Charting Miami – A Game of Ugly

The Miami game was not Nebraska’s finest, either from an efficiency standpoint or in terms of offensive balance.  A porous defense coupled with early penalties and untimely drops put Nebraska well behind at the half, and an early Miami TD in the third quarter forced Nebraska to rely too much on passing the ball in the second half to catch up.

Even in the early going, though, Nebraska had relatively little success running their base run plays.  Let’s take a look at what did and did not work for Nebraska.

(Editor’s Note: For those of you who like to slow down the GIFs or play them frame-by-frame, I’ve now added hot links before each GIF that take you to a separate page where you can pause or play them frame-by-frame and also expand them to full screen mode.)

Inside Zone (10 Runs)

Slice: 2

Nebraska ran Slice using a Y Off formation out of 11 personnel and from 22 personnel with an H Wing.  Neither was all that successful, as Nebraska gained 5 total yards on the plays.

Read: 1

Bluff: 2

Base: 2

Dive: 3

The inside zone dive play is one that Nebraska favors from under center.  It’s a downhill play designed to hit the playside and backside A gaps.  Nebraska also ran this out of the shotgun against Miami, though Miami held Nebraska to 3 carries for 7 yards on the play.

All told, Nebraska gained 38 yards on its 10 inside zone runs for 3.8 YPC.  As the base play in the Husker running game, and something that the offense uses to set up jet sweep and perimeter screens, this wasn’t nearly good enough to make Miami’s defense react to it.

Outside Zone (2 Runs)

Base: 1

Pin and Pull: 1

Not a whole lot of outside zone in this game from Nebraska.  I suspect they wanted to stay away from Miami’s perimeter speed.  On its two outside zone runs, Nebraska gained 3 yards for 1.5 YPC.

QB Run Game (1 run)

Though the box score showed Tommy Armstrong with 49 yards on 11 carries for the day, only one of those came on a designed run.  Nebraska again went with the QB Power Sweep:

QB Power Sweep.gif

This clip shows the big problem that Nebraska had throughout the game, which is quite simply that Miami’s linebackers and edge defenders continually beat Nebraska’s offensive line.  The targeting on this play is actually great, as Nebraska’s OL, Cethan Carter, and Terrell Newby all identify the proper assignment and path.  If blocked properly, you can see the lane that opens up behind Newby for a huge gain.

Instead, Alex Lewis cannot hold his block on Miami’s defensive end (#8) and Dylan Utter gets very little drive on his pull against Miami LB Jermaine Grace (#5).  If Lewis effectively kicks out the DE, this play may go for a touchdown.  Instead, it’s a 1-yard gain on 3rd and 4, and yet another Nebraska punt.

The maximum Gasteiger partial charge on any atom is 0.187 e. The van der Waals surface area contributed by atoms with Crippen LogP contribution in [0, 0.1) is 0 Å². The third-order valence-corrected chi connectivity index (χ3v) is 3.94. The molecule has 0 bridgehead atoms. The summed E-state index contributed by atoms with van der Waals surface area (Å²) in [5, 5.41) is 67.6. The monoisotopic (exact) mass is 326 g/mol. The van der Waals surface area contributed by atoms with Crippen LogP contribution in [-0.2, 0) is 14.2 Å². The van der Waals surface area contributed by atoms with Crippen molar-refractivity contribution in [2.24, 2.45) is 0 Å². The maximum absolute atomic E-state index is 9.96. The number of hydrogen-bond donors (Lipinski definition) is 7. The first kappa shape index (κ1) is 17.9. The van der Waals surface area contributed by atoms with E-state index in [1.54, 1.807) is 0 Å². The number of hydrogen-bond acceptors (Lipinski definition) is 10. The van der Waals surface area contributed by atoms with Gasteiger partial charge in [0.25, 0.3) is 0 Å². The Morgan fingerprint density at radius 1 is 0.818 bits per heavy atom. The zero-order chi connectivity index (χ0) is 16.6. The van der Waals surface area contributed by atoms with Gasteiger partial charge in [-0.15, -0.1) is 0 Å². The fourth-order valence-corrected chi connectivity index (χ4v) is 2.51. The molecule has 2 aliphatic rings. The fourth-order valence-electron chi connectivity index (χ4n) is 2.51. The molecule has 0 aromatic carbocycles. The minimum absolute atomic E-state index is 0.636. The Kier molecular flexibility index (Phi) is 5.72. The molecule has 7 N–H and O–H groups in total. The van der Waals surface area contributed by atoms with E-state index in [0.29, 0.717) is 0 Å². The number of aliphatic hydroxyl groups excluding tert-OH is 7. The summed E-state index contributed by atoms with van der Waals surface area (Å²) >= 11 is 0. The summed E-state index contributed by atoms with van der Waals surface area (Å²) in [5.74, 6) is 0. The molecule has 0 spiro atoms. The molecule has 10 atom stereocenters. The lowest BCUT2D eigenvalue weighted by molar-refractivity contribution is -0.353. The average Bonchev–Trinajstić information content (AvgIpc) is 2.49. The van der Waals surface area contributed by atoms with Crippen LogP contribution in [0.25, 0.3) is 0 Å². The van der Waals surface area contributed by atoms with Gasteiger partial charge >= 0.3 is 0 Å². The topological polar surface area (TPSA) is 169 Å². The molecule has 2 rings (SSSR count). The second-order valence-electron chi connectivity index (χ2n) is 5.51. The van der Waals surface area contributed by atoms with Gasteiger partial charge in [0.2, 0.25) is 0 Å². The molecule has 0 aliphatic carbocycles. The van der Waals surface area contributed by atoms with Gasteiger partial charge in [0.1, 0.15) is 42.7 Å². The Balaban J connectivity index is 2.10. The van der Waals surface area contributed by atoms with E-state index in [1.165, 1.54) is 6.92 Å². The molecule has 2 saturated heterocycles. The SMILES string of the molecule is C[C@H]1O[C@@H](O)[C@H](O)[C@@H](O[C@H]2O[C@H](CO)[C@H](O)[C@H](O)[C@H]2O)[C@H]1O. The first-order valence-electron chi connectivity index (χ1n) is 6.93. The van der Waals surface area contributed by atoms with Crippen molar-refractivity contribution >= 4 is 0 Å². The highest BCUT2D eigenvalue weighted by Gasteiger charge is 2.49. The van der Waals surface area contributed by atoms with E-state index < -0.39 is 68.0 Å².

Power/Counter (7 runs)

Nebraska’s most effective running plays were of the Power, Counter and ISO variety, as Nebraska ran 7 of them for 53 yards, or 7.57 YPC.  The most successful was a Counter OH off jet sweep action for 22 yards:

Counter OH Jet End Zone View.gif

This is a great play and something that Nebraska came back to throughout the year.  Jet sweep takes the defense in one direction while the backside OG and H-back pull in the opposite direction.  The OG kicks out the end man on the line of scrimmage and the H-Back wraps back inside of him to seal interior pursuit defenders.

Jet Sweep (2 runs)

Nebraska ran 2 jet sweeps for 13 total yards (6.5 YPC), both out of 11 personnel looks with the receivers initially stacked.  Again, Miami’s perimeter speed apparently dissuaded Nebraska from leaning on the jet sweep too much.

Screens (4)

Nebraska ran 4 screens this game, 1 bubble screen,  1 tunnel screen, 1 slip screen and 1 double screen with a slip screen to one side and a flare screen to the other.  They were ugly, gaining only 8 total yards.  Again, Miami had done their film work and knew this was going to be a large part of Nebraska’s offense.  They were ready for them and frequently created a lot of traffic around the intended receiver.


Nebraska ran 23 plays in the game with some type of motion (30% of Nebraska’s total plays), mostly using jet motion (12 plays) or moving the tight end or H-back behind the line of scrimmage.  Motion supplemented the run game by creating angles and moving defenders out of the anticipated running lane, but Nebraska also used it to get Jordan Westerkamp favorable match ups with Miami’s interior defenders.  It worked, as Westerkamp led Nebraska’s receivers with 5 catches for 95 yards.

Wrapping It Up

Miami was not the best insight into what Nebraska fans could expect for the rest of 2015.  Because Nebraska was playing from behind, they tilted heavily to the pass in the second half.  

Even before that point, it was pretty clear that they respected Miami’s perimeter defense and wanted to stay away from it as much as possible.  That said, Miami also played the interior run game solid early on, making it tough sledding for Nebraska on the ground.  Subtracting Tommy Armstrong scrambles, Nebraska gained 102 yards on 31 carries, falling short of the mythical 3.5 YPC.  When you’re chasing points, that’s a bad combination.

One of the things to look for in 2016 is whether the Husker offense can establish a base running game even against good to great teams.  By now, we know that Tommy Armstrong is a below average passer, and a strong run game would take a lot of pressure of him in that respect.  Nebraska has to get better interior play on the inside zone.  Before the injury to Jerald Foster, I’d say Nebraska had a good chance of doing it.  Tanner Farmer should be an upgrade at RG and the Gates/Foster duo was potentially All Conference or more.  With Foster’s injury, though, Jalin Barnett or Boe Wilson will have to step up to fill that role.  I think Nebraska will be better on the interior run game, but I still think they’ll struggle against good to great teams.

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